Trips by walking, cycling, and teleworking are assumed to have zero emissions. Travel by carpooling uses the same methodology as above, but is divided by two to reflect double occupancy of a vehicle. Travel by transit uses the same methodology as above, but is multiplied against an emissions factor per passenger kilometer traveled rather than vehicle fuel efficiency.
The survey tool is released in the fall and respondents are asked to select the trips taken to campus over the previous week. It also asks respondents their primary mode of travel, and whether that mode shifts seasonally. For the purposes of emissions calculations, the seasonally-adjusted primary mode of travel is reported here. The emissions calculations based on the trips-over-past-week methodology is statistically identical (within the survey’s margin of error).
Source data comes from invoices for waste sent to landfill, and is multiplied against standardized emission factors developed by the Region of Waterloo. Diverted waste streams are not included as part of the emissions calculation.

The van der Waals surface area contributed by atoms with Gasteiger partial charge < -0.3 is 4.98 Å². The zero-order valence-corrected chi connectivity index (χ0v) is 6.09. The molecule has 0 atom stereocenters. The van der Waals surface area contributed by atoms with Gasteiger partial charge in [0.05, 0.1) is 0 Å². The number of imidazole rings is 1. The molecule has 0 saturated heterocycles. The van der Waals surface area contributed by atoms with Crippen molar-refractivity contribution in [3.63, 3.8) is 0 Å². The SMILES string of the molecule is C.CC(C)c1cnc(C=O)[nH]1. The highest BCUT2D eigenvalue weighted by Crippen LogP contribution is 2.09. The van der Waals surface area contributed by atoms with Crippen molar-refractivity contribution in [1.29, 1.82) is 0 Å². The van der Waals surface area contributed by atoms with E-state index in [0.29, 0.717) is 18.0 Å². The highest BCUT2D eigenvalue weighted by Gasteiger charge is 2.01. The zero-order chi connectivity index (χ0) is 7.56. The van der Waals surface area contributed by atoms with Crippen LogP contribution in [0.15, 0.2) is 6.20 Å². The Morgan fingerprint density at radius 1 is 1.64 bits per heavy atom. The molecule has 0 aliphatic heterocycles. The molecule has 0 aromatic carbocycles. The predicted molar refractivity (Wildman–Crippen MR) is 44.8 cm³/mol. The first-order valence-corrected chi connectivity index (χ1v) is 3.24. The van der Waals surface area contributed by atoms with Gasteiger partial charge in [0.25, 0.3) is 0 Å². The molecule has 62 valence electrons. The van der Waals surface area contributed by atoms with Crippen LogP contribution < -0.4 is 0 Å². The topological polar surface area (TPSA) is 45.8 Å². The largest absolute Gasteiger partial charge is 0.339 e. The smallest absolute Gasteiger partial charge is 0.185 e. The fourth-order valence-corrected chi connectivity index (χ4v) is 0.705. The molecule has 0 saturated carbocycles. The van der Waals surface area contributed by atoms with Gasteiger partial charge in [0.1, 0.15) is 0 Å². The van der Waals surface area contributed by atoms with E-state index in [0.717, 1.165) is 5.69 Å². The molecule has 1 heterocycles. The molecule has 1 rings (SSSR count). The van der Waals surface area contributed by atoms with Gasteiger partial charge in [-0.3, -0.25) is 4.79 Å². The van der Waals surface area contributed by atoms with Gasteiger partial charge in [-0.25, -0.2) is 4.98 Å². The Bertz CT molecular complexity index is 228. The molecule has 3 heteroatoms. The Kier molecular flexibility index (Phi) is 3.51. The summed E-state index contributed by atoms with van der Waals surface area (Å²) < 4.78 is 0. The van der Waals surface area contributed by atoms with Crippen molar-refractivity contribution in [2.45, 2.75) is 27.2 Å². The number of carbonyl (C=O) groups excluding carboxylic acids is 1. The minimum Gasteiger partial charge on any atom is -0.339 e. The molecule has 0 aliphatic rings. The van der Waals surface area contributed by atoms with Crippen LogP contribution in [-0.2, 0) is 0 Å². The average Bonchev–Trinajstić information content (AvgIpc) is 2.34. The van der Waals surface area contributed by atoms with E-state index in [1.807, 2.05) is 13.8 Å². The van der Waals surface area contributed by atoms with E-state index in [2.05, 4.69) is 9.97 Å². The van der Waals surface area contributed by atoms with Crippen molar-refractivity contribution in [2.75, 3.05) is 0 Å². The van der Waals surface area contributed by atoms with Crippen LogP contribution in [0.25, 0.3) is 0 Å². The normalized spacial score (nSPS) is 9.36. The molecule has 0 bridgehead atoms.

Since the University of Waterloo collects all waste on campus in aggregate, emissions related to waste are recorded under the University’s section and omitted from the Affiliated and Federated Institutions of Waterloo, although they would be responsible for a portion of the waste generation.
In the data tables, emissions are classified based on the scopes developed in the Greenhouse Gas Protocol.
|Natural Gas||kgCO2-e/m3||NIR (2020)||1.89831||1.89831||1.89831||1.89831||1.89831||1.89831||1.89831||1.89831||1.89831||1.89831|
|Light Fuel Oil||kgCO2-e/L||NIR (2020)||2.76194||2.76194||2.76194|
|Heavy Fuel Oil||kgCO2-e/L||EPA||2.96125|
- Unleaded Fuel
- Diesel Fuel
(EPA) US Environmental Protection Agency guidance for emissions from combustion
(NIR 2019) From Canada’s 2019 National Inventory Report – Part 2
(NIR 2019b) From Canada’s 2019 National Inventory Report – Part 3
(SWR 2013a) From Sustainable Waterloo Region’s Water Emissions Guidance Paper